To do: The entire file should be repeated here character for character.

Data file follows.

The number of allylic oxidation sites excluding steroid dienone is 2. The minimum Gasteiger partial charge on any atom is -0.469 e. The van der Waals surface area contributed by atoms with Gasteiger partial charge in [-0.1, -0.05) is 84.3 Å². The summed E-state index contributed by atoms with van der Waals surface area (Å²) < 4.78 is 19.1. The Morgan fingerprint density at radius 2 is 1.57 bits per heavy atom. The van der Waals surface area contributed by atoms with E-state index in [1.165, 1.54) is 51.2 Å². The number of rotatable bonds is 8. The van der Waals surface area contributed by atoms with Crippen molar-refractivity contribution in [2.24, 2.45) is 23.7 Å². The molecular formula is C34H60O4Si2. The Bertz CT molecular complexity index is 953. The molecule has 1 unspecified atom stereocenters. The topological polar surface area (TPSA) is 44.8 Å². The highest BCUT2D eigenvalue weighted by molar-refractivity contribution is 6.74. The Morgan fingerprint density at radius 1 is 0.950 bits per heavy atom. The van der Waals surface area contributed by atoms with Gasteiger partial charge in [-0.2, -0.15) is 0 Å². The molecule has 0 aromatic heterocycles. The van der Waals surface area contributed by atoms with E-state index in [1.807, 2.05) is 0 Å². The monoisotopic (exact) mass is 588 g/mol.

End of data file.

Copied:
The number of allylic oxidation sites excluding steroid dienone is 2. The minimum Gasteiger partial charge on any atom is -0.469 e. The van der Waals surface area contributed by atoms with Gasteiger partial charge in [-0.1, -0.05) is 84.3 Å². The summed E-state index contributed by atoms with van der Waals surface area (Å²) < 4.78 is 19.1. The Morgan fingerprint density at radius 2 is 1.57 bits per heavy atom. The van der Waals surface area contributed by atoms with E-state index in [1.165, 1.54) is 51.2 Å². The number of rotatable bonds is 8. The van der Waals surface area contributed by atoms with Crippen molar-refractivity contribution in [2.24, 2.45) is 23.7 Å². The molecular formula is C34H60O4Si2. The Bertz CT molecular complexity index is 953. The molecule has 1 unspecified atom stereocenters. The topological polar surface area (TPSA) is 44.8 Å². The highest BCUT2D eigenvalue weighted by molar-refractivity contribution is 6.74. The Morgan fingerprint density at radius 1 is 0.950 bits per heavy atom. The van der Waals surface area contributed by atoms with Gasteiger partial charge in [-0.2, -0.15) is 0 Å². The molecule has 0 aromatic heterocycles. The van der Waals surface area contributed by atoms with E-state index in [1.807, 2.05) is 0 Å². The monoisotopic (exact) mass is 588 g/mol.